Suppose that there was a culture that naturally developed a musical system/tradition that us western Earth people would call a "loose" interpretation of dodecaphony or 12-tone music (https://en.wikipedia.org/wiki/Twelve-tone_technique.)

What I mean by "loose" is that this culture just thinks of a tone row's matrix (http://www.carolingianrealm.info/Music.php?MusicID=29) as 2-dimensional scale, and don't impose further onto it. For example, they wouldn't have a rule about not playing the same note until all other 11 have been played.

Now that I've defined how their music works, what would their 'go-to' instrument look like?

For example, I was thinking maybe something like the autoharp (https://en.wikipedia.org/wiki/Autoharp), but instead of the buttons being used for chords, you could have a button for each note in the matrix, with some way to configure it for different matrices?

  • $\begingroup$ Many musical instruments can play chromatic scales: pianos, violins, guitars, organs, harps, most modern (as in, Mozart or later) wind instruments etc. etc. What else is needed? $\endgroup$
    – AlexP
    Commented Oct 24, 2017 at 1:39
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    $\begingroup$ Dodecaphonic music is special because it has special rules regarding tonal sequence. No primitive instrument knows about tonal sequence and it would not be able to make any restrictions on player. We need an instrument with complexity level at least like mechanical piano to be able to coordinate the sequence of notes and/or chords. $\endgroup$
    – Alexander
    Commented Oct 24, 2017 at 6:25
  • $\begingroup$ Why do you think it would look any different than what we have now? $\endgroup$
    – Mołot
    Commented Oct 24, 2017 at 6:36
  • $\begingroup$ What an odd question. Why would there even be a "go to instrument"? Do people that play 12-tone music gravitate towards any particular instruments in real life? If yes', then those instruments are your answer. If 'no', then that is your answer: they have no go-to instrument. $\endgroup$
    – MichaelK
    Commented Oct 25, 2017 at 7:19
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    $\begingroup$ Most likely religious reasons, no longer any skill required to make music, more of an ritualistic nature than entertainment - that's what I read from that question. So I'd go with some sort of metallophone or series of bells and gongs $\endgroup$
    – Raditz_35
    Commented Oct 25, 2017 at 7:44

2 Answers 2


Perhaps an electronic synthesiser with a Jankó type (or even more evolved) keyboard would fit the bill?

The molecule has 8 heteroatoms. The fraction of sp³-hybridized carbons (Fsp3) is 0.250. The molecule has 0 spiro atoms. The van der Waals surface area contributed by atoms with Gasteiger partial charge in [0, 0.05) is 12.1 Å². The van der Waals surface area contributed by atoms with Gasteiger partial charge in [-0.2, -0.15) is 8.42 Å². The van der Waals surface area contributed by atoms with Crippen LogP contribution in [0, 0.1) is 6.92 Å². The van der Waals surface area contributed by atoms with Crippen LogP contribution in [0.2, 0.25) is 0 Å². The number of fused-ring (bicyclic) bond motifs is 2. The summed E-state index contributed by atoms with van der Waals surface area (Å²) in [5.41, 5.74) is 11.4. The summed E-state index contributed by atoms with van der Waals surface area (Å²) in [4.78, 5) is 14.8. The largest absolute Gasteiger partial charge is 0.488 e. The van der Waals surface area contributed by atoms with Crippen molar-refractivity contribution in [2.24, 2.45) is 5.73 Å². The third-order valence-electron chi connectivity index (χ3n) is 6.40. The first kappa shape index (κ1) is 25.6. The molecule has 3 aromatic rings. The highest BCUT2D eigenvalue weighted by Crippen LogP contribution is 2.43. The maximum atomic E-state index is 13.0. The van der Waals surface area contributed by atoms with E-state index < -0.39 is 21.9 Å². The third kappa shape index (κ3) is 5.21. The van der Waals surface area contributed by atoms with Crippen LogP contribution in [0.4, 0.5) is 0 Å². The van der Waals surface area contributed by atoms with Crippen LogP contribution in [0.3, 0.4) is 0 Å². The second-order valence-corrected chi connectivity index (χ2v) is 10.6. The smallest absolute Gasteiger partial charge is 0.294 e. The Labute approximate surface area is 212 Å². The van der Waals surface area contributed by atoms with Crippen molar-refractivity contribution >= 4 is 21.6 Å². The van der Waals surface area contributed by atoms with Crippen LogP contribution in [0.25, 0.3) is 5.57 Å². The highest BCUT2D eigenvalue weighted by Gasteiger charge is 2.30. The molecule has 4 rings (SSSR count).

With an electronic instrument, I would hazard the guess that software might allow a composer and performer to program presets with different matrices?


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    $\begingroup$ I think the OP was thinking more along the lines of more primitive instruments. $\endgroup$
    – Gryphon
    Commented Oct 24, 2017 at 2:14
  • $\begingroup$ Yeah, it's hard for something to be a go-to instrument if you have to find an outlet everytime you want to play it ;) $\endgroup$
    – Eriek
    Commented Oct 24, 2017 at 2:29
  • $\begingroup$ If you're just looking for an acoustic instrument, then an ordinary Janko piano might work well. Or a standard piano. Or a violin or clarinet. Any of those can do exactly what you're looking for! I just figured that since you were looking for something programmable, you were more interested in something more "modern" or technological in nature. $\endgroup$
    – elemtilas
    Commented Oct 24, 2017 at 2:36

If you want such a 2D arrangement you are implying the 2D arrangement has some meaning, so your culture's music system has to have some rules to make that necessary.

Otherwise the only idea I have would be an instrument that exists to play all possible intervals, so each point of your matrix represents the interval between the two notes. That also includes perfect unison and therefore the possibility to play one note at a time.

That would mean the instrument needs to be fairly complex. I can think of a two-dimensional hurdy-gurdy which has two wheels and pressing and button on the matrix simultaneously pushes two different strings against the wheels.

Same principle could be used to play all kind of instruments that can be normally played by pressing buttons that do something to create a sound, pianos, cembalos, organs, accordions.

It's probably more difficult to play those instruments like that instead of how they're normally played, but why not?


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